If fall camp is any indication, Henderson has a slight lead for the starting spot over Dockery, as he has taken a few more reps with the first team lately. Nonetheless, the competition is not likely to end until the season opener, so he must continue to improve.

The most intriguing option at corner may be sophomore Brandon Hardin. At 6-2 210 pounds, Hardin provides OSU with a physically imposing athlete who has spent time at safety. Like Dockery, Hardin should excel in the man-press scheme with his tremendous combination of size, strength, and deceptive speed.

The Honolulu (HI) native was a standout on special teams in 2008, but only logged thirteen tackles for the year as a backup DB. He has a great chance to be a difference maker for the Beavers in 2009.

Safeties

Replacing Al Afalava at strong safety will be junior Suaesi Tuimaunei. Tuimaunei started two games last season, making 15 tackles on the season. Although he only has 21 career tackles, his brief experience as a starter should serve him well.

At 6-1 205 pounds, Tuimaunei has the size to be an effective run-stopping presence at SS, and he will provide the secondary with a sure-tackler who loves to hit. He also possesses great athleticism, as he was a standout high-school sprinter.

The Laie (HI) native has essentially locked up a starting spot, and he will be a critical piece of the secondary in 2009.

Sophomore Lance Mitchell will assume the role of starting free safety. Mitchell played sparingly as a reserve last season, making 11 tackles and contributing primarily on special teams.

At 6-2 205 pounds, Mitchell is an outstanding athlete with keen instincts. He has a knack for baiting quarterbacks and exciting closing speed. Both qualities will be valuable assets for Banker’s defense. His excellent ball skills should allow him to thrive in Greg Laybourn’s old position.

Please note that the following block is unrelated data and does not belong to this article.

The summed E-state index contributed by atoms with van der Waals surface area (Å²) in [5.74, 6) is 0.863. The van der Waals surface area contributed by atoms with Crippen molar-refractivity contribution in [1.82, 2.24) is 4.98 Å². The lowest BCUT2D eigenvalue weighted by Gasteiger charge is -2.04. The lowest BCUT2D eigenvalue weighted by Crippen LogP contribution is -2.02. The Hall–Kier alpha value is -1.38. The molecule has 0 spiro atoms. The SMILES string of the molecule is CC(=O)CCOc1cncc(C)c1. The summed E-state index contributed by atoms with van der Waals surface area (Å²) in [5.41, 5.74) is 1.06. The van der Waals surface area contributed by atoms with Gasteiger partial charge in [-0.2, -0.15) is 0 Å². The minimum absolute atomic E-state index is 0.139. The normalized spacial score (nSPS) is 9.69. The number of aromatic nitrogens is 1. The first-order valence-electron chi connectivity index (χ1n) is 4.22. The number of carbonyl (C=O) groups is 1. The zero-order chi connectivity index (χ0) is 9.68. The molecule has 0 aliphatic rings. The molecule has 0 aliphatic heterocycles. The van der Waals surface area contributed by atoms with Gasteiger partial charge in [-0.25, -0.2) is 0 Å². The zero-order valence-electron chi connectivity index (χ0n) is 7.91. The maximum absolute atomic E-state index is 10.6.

Mitchell’s biggest problem is experience, but he has a very high ceiling, and could become a mainstay in this Beaver defensive backfield if he continues to progress. The Pasadena (CA) native is nursing a hamstring injury, and has been held out of fall practice lately as a precaution, but the injury is not serious.

Sophomore Cameron Collins will be a key reserve at safety in 2009. At 6-2 220 pounds, he is the most physically impressive of the safeties. Collins still has a lot of developing to do, but his combination of speed, size, and range is exciting. He is a sideline-to-sideline playmaker who explodes into the ball carrier. Collins is versatile enough to fill running lanes in the box, as well as seamlessly drop back into coverage.

He still has plenty of upside, and could be a force at safety with a little more experience. The Santa Monica (CA) native has been held out of fall practice lately because of injury, but like Mitchell, he should be ready for the season opener.

Other players competing for time are: freshmen Josh LaGrone, Sean Martin, Keynan Parker, Rashaad Reynolds, Zeke Sanders, Anthony Watkins, Brian Watkins, Jordan Poyer, Kaua Olds, Levi Levasa, Dax Dilbeck, and sophomore David Ross.

My Take

Losing four productive starters is never easy, no matter the program, but it’s especially difficult to replace two four-year starting corners with NFL skills. Lewis and Hughes accounted for a combined 88 starts, 282 tackles, and nine interceptions; so Beaver fans have a right to feel anxious about this season’s unit.

In previous Beaver articles I have made it clear how I feel about Mike Riley, and that’s why I’m not too worried about this group. For my money, Riley is one of the best talent developers in America, and I expect he and Mark Banker to be successful again this year.

Therefore, while I have my concerns about this defensive backfield, I expect the unit to be productive.

Clark has shutdown potential, and I believe he will rise to the occasion this season. The key will be who joins him as a starter. The battle between Henderson and Dockery is still too close to call, so uncertainty remains at that spot. I actually like Hardin more than either of them because of his size, but he still has learning to do at CB.

At safety, Tuimaunei’s speed will be a nice addition at SS, but I am especially high on Mitchell. He has a chance to be a special playmaker if he can master the mental side of the game.

Even with four new starters, look for Oregon State to have a solid year at the third level.